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Everyone Will Have Health Insurance — But It Will Be Costly

The good news is that, now that Democrats have won total control of the government, all Americans are likely to have health insurance.

The bad news is that the ranks of the uninsured, previously about 46 million, probably will swell by another 5 million to 6 million because of the recession, and a similar number will be added to strained public programs such as Medicaid and SCHIP.

That means the cost of covering everyone will surge far above previous estimates — which were probably low to begin with — of $150 billion a year.

Health reform plans advanced by President-elect Barack Obama, incoming Health and Human Services Secretary Tom Daschle and Congressional leaders such as Sens. Edward Kennedy (D-Mass.) and Max Baucus (D-Mont.) contain no certain cost-saving mechanism and specifically exclude the one advocated by Republicans: choice-making by individual patient-consumers.

So, it wouldn’t be surprising if the 10-year cost of providing insurance to all who need it could be far more than $3 trillion, the figure some conservatives put on buying federal-employee-quality coverage for 45 million people.

And more bad news lies in the likelihood that Democrats will adopt a government-heavy health reform solution that might eventually result in the disappearance of private health insurance.

No one is seriously advocating imposing a Canadian-style, government-run, single-payer system in one fell swoop, but creation of a Medicare-like option for all Americans could lead to that result, especially if government policy drives up the cost of private insurance.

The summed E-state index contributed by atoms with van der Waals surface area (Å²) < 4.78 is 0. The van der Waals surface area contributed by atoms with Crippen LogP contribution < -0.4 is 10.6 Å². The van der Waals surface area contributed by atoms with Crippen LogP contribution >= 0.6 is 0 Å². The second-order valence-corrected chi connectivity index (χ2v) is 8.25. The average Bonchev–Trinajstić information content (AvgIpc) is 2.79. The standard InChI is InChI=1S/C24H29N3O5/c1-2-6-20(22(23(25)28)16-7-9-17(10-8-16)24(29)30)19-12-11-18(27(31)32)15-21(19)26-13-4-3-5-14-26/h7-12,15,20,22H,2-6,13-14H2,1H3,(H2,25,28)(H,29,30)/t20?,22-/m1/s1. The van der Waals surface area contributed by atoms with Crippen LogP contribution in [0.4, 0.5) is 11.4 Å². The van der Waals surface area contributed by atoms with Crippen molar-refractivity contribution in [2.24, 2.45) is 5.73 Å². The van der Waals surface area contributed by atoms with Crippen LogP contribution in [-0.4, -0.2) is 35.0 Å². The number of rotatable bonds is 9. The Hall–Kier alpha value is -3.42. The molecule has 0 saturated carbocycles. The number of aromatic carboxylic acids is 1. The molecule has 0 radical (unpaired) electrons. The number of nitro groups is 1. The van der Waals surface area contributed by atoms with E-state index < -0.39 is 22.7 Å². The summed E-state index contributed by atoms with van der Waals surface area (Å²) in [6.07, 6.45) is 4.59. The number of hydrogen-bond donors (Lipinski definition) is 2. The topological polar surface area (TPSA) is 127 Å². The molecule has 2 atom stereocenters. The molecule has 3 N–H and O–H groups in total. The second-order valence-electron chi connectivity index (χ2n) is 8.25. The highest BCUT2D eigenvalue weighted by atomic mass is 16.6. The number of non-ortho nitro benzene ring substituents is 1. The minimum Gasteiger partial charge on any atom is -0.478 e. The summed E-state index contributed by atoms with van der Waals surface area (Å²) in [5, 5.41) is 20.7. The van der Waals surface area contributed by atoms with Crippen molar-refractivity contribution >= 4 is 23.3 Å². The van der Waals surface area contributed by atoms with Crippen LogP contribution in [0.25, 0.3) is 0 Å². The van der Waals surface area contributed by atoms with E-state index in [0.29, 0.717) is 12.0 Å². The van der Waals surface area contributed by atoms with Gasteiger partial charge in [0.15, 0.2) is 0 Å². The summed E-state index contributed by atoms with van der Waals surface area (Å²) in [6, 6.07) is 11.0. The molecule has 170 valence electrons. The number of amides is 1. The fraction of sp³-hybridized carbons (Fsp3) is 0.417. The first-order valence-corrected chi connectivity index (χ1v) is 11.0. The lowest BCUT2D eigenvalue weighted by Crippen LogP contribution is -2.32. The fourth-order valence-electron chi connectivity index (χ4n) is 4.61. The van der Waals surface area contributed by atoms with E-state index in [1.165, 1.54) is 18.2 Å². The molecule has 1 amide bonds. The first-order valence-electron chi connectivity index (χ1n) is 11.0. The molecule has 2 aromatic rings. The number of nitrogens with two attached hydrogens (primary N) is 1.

Moreover, Democrats such as Rep. Pete Stark (Calif.) want to revive the Clinton-era proposal of allowing people 55 and older to buy into Medicare, another step toward Canadian-style medicine.

Advocates say that Medicare is more efficient than private insurance, but the fact is, the Medicare system is scheduled to go broke by 2018, and seniors express high satisfaction with one part of Medicare that’s private, Part D, the prescription drug benefit.

Democrats are likely to declare war on pharmaceutical companies, the people whose research produces the drugs that save lives and help people avoid costly chronic care.

Almost certainly, Democrats will require the Medicare system to “negotiate” prices with drug companies — which means, set them — and some Democrats favor restricting seniors’ access to drugs the way the Department of Veterans Affairs does.

The purpose is to hold down Medicare costs, make drugs cheaper for seniors and prevent “profiteering” by drug companies. But, in the process, research and discoveries will be stifled. And seniors are likely to balk at having their drug choices restricted.

But back to the good news. Because Democrats won control of Congress so handily, the partisan warfare that has blocked health care reform for decades is over.

When Obama takes office Jan. 20, Democrats plan to have passed for his signature the expansion of the State Children’s Health Insurance Program twice vetoed by President George W. Bush. It will cover 3.5 million of the 10 million uninsured children.